Curious Q&A with Lemohang Lesenyeho on the Impact of Social Media on Beauty Standards

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For the longest time, beauty has been associated with solely the outward appearance of a woman. While we cannot entirely remove the concept of outward appearance from what we call beauty, we can broaden the spectrum of how we perceive beauty.

Every girl can agree that to be beautiful, you need to look a certain way and carry yourself in a certain manner. Social media has narrowed the manner in which we perceive beauty and that is affecting self-esteem of many girls.

Today we explore how the narrow perception of beauty has affected women in Lesotho, particularly in the modeling industry.

Kindly Introduce Yourself and State a Few of the Pageant Titles that You Hold.

My name is Lemohang Lesenyeho. I am a 19-year-old Mosotho model with the number of pageant titles. I have won Miss Lesotho High School, Miss World Diversity Lesotho, 2nd Princess for Miss Spring Lesotho and many others. This beautiful journey started in 2017 and has been the reason for my high level of confidence ever since.

What in your opinion has been the greatest obstacle in your modeling career?

I actually gave up on modeling in 2019 because of the high pressure of ‘the way a model should look like,’ that drives that industry.

I also have fears about how my smile looks like. Regardless of how much people cheer me up, when I am on stage, I get the fear that my smile is not as good as it should be.

This pressure to have a perfect smile, articulacy when answering questions as well as the perfect body are some of the things that have made me rethink my path as I take the break in pageantry.

What beauty standards do you think deter other females from joining pageantry?

Beauty in my opinion is very subjective. However, we live in a time where we are not sure whether the pictures we use to represent beauty are real or filtered. In short, the perfect skin, the small waist, the extra white teeth, the perfect eyebrow shape and many factors we see on social media are programming us to think that beauty needs to be perfect.

This idealization of social media dolls is hindering many girls from exploring their modeling talent because it sponsors insecurities in girls. As much as we would like to emphasize that ‘beauty is in the eye of the beholder,’ I believe that we still have a lot of work to do to practically implement that statement.

What impact does social media have on the perception of beauty?

We could spend all day discussing this topic. What I would like to point out is that social media is ruining the confidence levels of many girls. Back in the day, beauty used to be about how well you carry yourself as a model.

Today, it’s about how many likes you have on your Instagram posts, how expensive your lifestyle is and how much your post is reposted. The worst part is that girls are becoming chained to the pattern of thought that their value or degree of beauty is supposed to be measured by how many likes they have on a picture.

That is where filters come in. It is utterly worrying that what we think is beautiful on social media was made ‘beautiful’ by auto-tune and a mountain of filters. We have lost the essence of what true beauty is because it is now determined by an unrealistic measurement.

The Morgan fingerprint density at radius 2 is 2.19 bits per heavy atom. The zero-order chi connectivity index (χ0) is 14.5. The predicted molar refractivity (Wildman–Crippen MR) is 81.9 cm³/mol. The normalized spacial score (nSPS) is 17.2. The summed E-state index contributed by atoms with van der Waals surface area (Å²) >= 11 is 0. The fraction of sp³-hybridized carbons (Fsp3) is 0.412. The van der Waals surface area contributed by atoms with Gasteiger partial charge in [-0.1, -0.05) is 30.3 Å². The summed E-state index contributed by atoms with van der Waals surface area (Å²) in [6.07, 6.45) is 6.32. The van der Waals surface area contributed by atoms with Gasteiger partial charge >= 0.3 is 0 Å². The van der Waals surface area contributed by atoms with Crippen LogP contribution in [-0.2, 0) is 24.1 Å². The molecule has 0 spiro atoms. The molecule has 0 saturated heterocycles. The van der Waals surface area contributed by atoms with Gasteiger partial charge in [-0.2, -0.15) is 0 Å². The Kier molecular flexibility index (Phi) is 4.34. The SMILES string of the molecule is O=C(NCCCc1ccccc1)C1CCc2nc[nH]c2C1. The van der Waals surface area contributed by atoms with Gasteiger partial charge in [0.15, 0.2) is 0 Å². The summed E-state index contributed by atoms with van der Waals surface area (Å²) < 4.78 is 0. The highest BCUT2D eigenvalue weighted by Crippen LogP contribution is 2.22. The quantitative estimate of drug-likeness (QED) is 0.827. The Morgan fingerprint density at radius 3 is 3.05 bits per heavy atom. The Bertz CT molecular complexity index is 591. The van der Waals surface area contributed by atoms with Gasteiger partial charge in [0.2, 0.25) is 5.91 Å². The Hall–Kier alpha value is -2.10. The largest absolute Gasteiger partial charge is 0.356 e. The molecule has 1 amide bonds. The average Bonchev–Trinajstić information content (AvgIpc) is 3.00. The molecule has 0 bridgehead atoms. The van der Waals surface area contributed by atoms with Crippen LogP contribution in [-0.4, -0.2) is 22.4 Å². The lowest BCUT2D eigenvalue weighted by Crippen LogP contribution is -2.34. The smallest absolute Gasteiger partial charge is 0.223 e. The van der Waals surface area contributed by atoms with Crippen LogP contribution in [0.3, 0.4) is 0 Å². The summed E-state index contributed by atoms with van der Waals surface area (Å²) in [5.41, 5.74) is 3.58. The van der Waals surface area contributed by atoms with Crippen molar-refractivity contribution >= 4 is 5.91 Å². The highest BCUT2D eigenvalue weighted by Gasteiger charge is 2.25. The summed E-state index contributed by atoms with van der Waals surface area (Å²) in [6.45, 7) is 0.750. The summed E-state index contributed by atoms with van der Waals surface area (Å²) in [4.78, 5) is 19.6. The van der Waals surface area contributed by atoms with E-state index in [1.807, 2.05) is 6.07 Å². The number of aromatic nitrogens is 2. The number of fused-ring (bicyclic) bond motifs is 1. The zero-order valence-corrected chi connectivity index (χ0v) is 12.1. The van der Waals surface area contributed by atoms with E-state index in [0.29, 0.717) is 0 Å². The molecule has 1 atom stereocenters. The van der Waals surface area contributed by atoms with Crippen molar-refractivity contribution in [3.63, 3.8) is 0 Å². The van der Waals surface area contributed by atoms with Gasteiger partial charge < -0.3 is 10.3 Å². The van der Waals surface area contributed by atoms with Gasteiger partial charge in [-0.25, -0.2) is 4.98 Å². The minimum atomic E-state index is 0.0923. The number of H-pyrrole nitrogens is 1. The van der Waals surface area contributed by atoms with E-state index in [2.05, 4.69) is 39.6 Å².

How do you think girls can come back from the immense pressure of social media and perceive beauty the right way?

The first step is to broaden the spectrum in defining what beauty is. Beauty should not solely consist of physical aspects but should now comprise of intellectual, emotional, psychological and physical virtues.

In my opinion, the physical should take the smallest percentage in the whole package. Thereafter, I would advise girls to always remember that social media is an unrealistic display of what people look like. No matter how pressured they feel to look like a social media doll, they should never forget that real life beats social media by a long shot.

What practical steps can girls take to lessen the social media pressure they feel to look like the social media dolls?

Firstly, switch off the ‘like button’ on all Instagram posts. This will help them to stop placing their value on how many likes their posts have.

Secondly, think about what theme you would like to have on your social media. This could range from color patterns to food and many more.

Finally, be intentional about your posts. Let your posts be a representation of the real you and avoid trying to look like the next person in your posts. I say this because I believe that it is impossible to expect girls to stay away from social media, but we can change how we view it.

Let social media be a mural of your life journey and you will never want to be fake on it!

Any last words?

Well, I mentioned earlier that I gave up on pageantry, right? My love for it won the battle in my brain and I recently made a comeback by joining Miss Cultural Lesotho.

The reason I am mentioning this is that I want to advice girls to never let the pressure to look a certain way poison their love for pageants. As we move towards a better perception of beauty, I pray that many girls will learn that there is power in staying authentic. That is my message to them – stay authentic.

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Grace is an uprising youth activist who uses her voice to inspire and inform. She has worked internationally as the Deputy Secretary General with Model UN Impact. This is where she advocated for youth inclusivity in the implementation of the SDGs and further launched projects such as PHAHAMA MOSALI. She is currently the youngest SDGs Ambassador for the internationally renowned Global Citizens Innovative Solutions SDGs Challenge.